My boss Jack has had a pair of old dusty and slightly pitted MC-30's laying in his office for several years. The story was that they belonged to his father who purchase them new sometime in the golden age of Hi-Fi, and they had been languishing at the home of one of his other sons for years. Jack came across them and rescued the pair thinking that someday he would put them to use driving a pair of Renkus-Heinz commercial 16ohm speakers we've had in our warehouse, also collecting dust. Well, he finally asked me if I could do something with them.. duh!
I got them home (heavy buggers!) and got one up on the bench, opened it up and found that some repairman from the distant past had done some meatball surgery that had to be corrected. One of the amps power supply section was really messed up by someone - the rectifier feeds a 30uf cap first, then a 150 ohm power resistor to an 80uf section forming a CRC filter. But what I found was actually a 10K power resistor feeding the second stage filter (which is B+ for the output stage). I don't see how this could have even worked! Plus, there was a 12au7 instead of a 12ax7 in the driver cathode follower stage. Also, the power cord had long since disintegrated and there were some burnt wires (why did they use 22 gauge wires from the rectifier to the filter cap??), but overall things looked pretty good.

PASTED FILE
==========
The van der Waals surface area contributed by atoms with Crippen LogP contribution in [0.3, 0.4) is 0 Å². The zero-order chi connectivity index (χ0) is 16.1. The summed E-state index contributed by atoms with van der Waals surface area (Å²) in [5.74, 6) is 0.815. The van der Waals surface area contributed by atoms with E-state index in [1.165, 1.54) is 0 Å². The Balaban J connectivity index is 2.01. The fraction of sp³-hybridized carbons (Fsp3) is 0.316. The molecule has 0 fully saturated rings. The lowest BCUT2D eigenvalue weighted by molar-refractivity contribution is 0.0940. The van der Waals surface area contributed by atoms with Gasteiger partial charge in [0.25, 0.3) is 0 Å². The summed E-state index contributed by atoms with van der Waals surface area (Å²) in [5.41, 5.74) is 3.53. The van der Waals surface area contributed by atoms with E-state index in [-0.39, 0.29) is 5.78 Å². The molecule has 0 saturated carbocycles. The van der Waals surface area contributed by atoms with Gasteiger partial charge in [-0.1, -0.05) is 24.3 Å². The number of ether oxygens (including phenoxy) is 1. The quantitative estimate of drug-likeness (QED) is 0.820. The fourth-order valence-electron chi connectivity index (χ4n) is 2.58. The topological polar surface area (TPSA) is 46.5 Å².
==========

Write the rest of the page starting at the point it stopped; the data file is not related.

First things first, get rid of all the 45 year old electrolytics! Except for the main filter caps, which measured good with the cap meter (all 3 sections), there were dried up bias supply caps and input stage cathode bypasses that had to go. Also, the paper/wax coupling caps were suspect; I've heard that they tend to get leaky- though some audiophiles like the way they sound. I don't. I like detailed music reproduction, thank you. These caps would be good for a guitar amp where you're going for a colored sound, not Hi-Fi (now days there are very expensive 'boutique' paper in oil capacitors available, I'm not talking about these). Most of the other coupling caps are some sort of plastic encapsulated film, not sure about them. I left them in for now.
Since Jack is not an audiophile I didn't use any exotic parts; rather than an 'upgrade' this project is more of a resurrection. I used what I had on hand. I replaced the caps listed above with standard modern electrolytics, replaced the output stage coupling caps with poly film (.47uf @ 630V) and installed grounded power cords (I cut the IEC ends off of some stock power cords that come with AV equipment). I also put in some 330uf @ 450V Panasonic snap-in caps that I've had laying around since the '80's (these were in the first iteration of the ESA 66-100 which have long since been scrapped for parts). These I paralleled with the 80uf main B+ caps, and bypassed them with some .1uf 450V poly's.
I do see alot of room for improvement, though. Like replace all the old coupling caps with decent film caps like Solen or better, do more power supply bypassing for the input and inverter stages and get rid of all the unnecessary input wiring and hardware. The input RCA's could use an upgrade, and a heavier barrier strip so you can connect some 'real' speaker cables would be nice.